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The current political climate in the world is having a dangerous effect on everyone. Several days ago, the state of Hawaii thought it was under attack from an impending missile strike. A message went out to cellphones stating: “BALLISTIC MISSILE THREAT INBOUND TO HAWAII. SEEK IMMEDIATE SHELTER. THIS IS NOT A DRILL.”
The alert, which was also sent to television and radio stations, had citizens and tourists racing frantically to find cover. Many texted, tweeted, phoned, and status updated their final farewells to family and friends. Local media crews captured images of parents forcing their children into sewers in a desperate attempt to save them.
Humanity + Technology = False Alarms (And Worse)
It turned out the missile warning was false—accidentally triggered by a veteran employee who simply clicked on the wrong prompt of a drop down menu. However, that mistake shook Hawaiians to their core. To make matter worse, it took nearly 40 minutes for officials to realize the mistake and allay the public’s fears.
Several days later, a similar incident occurred in Japan. This time, the warning was issued solely via an app. NHK, the country’s national broadcaster, sent an alert to all NHK app users urging them to take cover. The message, which was part of the government’s J-Alert system, appeared on phones saying: “NHK news alert. North Korea likely to have launched missile.” People were urged to find shelter underground.
According to investigators, this mistake was blamed on a “switching error” and was corrected within five minutes. Good news for everyone. However, the fact that two false alarms like this occurred in a short amount of time is beyond disturbing.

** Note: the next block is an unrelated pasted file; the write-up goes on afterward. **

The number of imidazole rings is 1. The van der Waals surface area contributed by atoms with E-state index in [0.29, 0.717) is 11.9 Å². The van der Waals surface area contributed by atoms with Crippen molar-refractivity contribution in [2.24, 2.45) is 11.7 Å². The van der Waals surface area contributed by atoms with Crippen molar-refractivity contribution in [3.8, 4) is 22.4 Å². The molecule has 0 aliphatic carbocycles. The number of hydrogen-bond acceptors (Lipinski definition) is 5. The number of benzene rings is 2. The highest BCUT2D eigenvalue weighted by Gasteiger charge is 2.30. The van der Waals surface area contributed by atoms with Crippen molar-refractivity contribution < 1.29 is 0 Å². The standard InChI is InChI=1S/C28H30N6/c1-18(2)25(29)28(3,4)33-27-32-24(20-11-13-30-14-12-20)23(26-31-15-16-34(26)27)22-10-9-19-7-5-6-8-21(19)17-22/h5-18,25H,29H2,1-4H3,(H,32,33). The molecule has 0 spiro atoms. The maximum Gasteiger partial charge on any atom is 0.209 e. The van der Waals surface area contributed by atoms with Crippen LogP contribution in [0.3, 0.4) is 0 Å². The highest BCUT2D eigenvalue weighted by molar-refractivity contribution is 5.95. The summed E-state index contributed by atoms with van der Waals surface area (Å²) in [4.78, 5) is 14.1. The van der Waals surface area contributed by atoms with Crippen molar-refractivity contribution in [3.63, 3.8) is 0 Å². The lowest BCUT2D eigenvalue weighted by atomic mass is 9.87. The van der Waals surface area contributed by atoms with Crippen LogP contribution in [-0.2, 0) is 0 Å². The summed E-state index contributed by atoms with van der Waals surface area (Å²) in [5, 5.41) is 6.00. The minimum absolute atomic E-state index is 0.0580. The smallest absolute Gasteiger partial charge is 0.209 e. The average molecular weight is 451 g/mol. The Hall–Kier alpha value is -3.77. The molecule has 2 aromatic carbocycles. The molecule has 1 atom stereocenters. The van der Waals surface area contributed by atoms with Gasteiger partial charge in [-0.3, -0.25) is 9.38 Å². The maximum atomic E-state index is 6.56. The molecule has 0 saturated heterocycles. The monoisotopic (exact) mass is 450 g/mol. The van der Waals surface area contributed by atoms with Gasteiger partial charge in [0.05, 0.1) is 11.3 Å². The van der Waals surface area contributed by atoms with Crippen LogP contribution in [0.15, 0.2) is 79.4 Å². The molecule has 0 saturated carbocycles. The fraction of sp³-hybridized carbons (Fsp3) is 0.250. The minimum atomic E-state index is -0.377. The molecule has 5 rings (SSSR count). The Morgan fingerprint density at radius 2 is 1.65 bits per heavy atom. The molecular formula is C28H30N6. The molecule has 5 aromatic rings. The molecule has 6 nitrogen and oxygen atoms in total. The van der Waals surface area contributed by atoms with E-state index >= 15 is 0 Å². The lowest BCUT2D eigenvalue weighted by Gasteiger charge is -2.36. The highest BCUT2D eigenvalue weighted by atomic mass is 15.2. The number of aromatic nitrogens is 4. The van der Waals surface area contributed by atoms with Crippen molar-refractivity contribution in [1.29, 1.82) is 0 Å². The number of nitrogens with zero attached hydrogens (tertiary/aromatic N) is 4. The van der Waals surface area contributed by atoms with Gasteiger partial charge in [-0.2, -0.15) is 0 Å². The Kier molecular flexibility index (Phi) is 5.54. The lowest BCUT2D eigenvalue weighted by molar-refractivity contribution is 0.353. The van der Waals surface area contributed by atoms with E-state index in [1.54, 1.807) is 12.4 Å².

Why This Is Happening
Technology is a godsend—but it’s also a curse at times. Any great invention can become a horrible tool in the hands of those who misuse it (intentionally or not). Social media has made it possible for people—especially those in power—to act and react brashly and irrationally. These actions stoke fiery emotions in everyone and anyone. The immediacy of social media is a breeding ground for hostility, fear mongering, and accidents. It beckons those who have something to say to say it right now. And they often do.
Because of the way certain individuals in power are carrying themselves online and off, the specter of a violent attack is very real. People are no longer questioning the possibility of war. They are expecting it. And any message accidentally warning about it can and will cause widespread panic.
The Boy Who Cried Wolf
Another frightening aspect of these two incidents is how the world may get used to them. The more these false alarms happen, the less inclined people will be to believe them. That’s why it’s important we get a better grasp on the technology. Just as integral (yet less likely) is that we teach those in power how dangerous irrational behavior can be. That words hurt—and not just those who they’re directed towards, but also everyone around them.